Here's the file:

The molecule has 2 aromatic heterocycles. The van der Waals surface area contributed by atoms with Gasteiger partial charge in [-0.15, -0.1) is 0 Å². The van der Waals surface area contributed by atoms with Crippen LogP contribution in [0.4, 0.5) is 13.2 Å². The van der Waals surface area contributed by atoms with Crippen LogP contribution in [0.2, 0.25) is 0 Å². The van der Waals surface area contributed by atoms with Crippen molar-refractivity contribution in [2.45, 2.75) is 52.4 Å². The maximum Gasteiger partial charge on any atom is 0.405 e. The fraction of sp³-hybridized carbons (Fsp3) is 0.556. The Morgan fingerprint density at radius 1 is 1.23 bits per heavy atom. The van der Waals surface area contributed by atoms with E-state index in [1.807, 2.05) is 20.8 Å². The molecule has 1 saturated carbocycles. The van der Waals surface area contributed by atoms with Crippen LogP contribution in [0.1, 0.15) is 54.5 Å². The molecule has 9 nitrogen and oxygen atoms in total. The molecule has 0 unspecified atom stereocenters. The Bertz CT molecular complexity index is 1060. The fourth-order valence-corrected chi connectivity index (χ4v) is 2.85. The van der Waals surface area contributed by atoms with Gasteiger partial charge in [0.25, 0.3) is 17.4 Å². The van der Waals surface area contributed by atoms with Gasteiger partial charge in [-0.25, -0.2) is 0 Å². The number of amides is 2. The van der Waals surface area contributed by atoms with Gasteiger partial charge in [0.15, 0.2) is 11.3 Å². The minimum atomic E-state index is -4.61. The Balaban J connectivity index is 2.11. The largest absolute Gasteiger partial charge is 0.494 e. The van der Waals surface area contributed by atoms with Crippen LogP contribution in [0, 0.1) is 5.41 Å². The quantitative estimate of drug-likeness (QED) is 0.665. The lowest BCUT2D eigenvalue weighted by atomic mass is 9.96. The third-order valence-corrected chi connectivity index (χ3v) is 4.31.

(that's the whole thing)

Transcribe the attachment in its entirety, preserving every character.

The molecule has 2 aromatic heterocycles. The van der Waals surface area contributed by atoms with Gasteiger partial charge in [-0.15, -0.1) is 0 Å². The van der Waals surface area contributed by atoms with Crippen LogP contribution in [0.4, 0.5) is 13.2 Å². The van der Waals surface area contributed by atoms with Crippen LogP contribution in [0.2, 0.25) is 0 Å². The van der Waals surface area contributed by atoms with Crippen molar-refractivity contribution in [2.45, 2.75) is 52.4 Å². The maximum Gasteiger partial charge on any atom is 0.405 e. The fraction of sp³-hybridized carbons (Fsp3) is 0.556. The Morgan fingerprint density at radius 1 is 1.23 bits per heavy atom. The van der Waals surface area contributed by atoms with E-state index in [1.807, 2.05) is 20.8 Å². The molecule has 1 saturated carbocycles. The van der Waals surface area contributed by atoms with Crippen LogP contribution in [0.1, 0.15) is 54.5 Å². The molecule has 9 nitrogen and oxygen atoms in total. The molecule has 0 unspecified atom stereocenters. The Bertz CT molecular complexity index is 1060. The fourth-order valence-corrected chi connectivity index (χ4v) is 2.85. The van der Waals surface area contributed by atoms with Gasteiger partial charge in [0.25, 0.3) is 17.4 Å². The van der Waals surface area contributed by atoms with Gasteiger partial charge in [-0.25, -0.2) is 0 Å². The number of amides is 2. The van der Waals surface area contributed by atoms with Gasteiger partial charge in [0.15, 0.2) is 11.3 Å². The minimum atomic E-state index is -4.61. The Balaban J connectivity index is 2.11. The largest absolute Gasteiger partial charge is 0.494 e. The van der Waals surface area contributed by atoms with Crippen LogP contribution in [0, 0.1) is 5.41 Å². The quantitative estimate of drug-likeness (QED) is 0.665. The lowest BCUT2D eigenvalue weighted by atomic mass is 9.96. The third-order valence-corrected chi connectivity index (χ3v) is 4.31.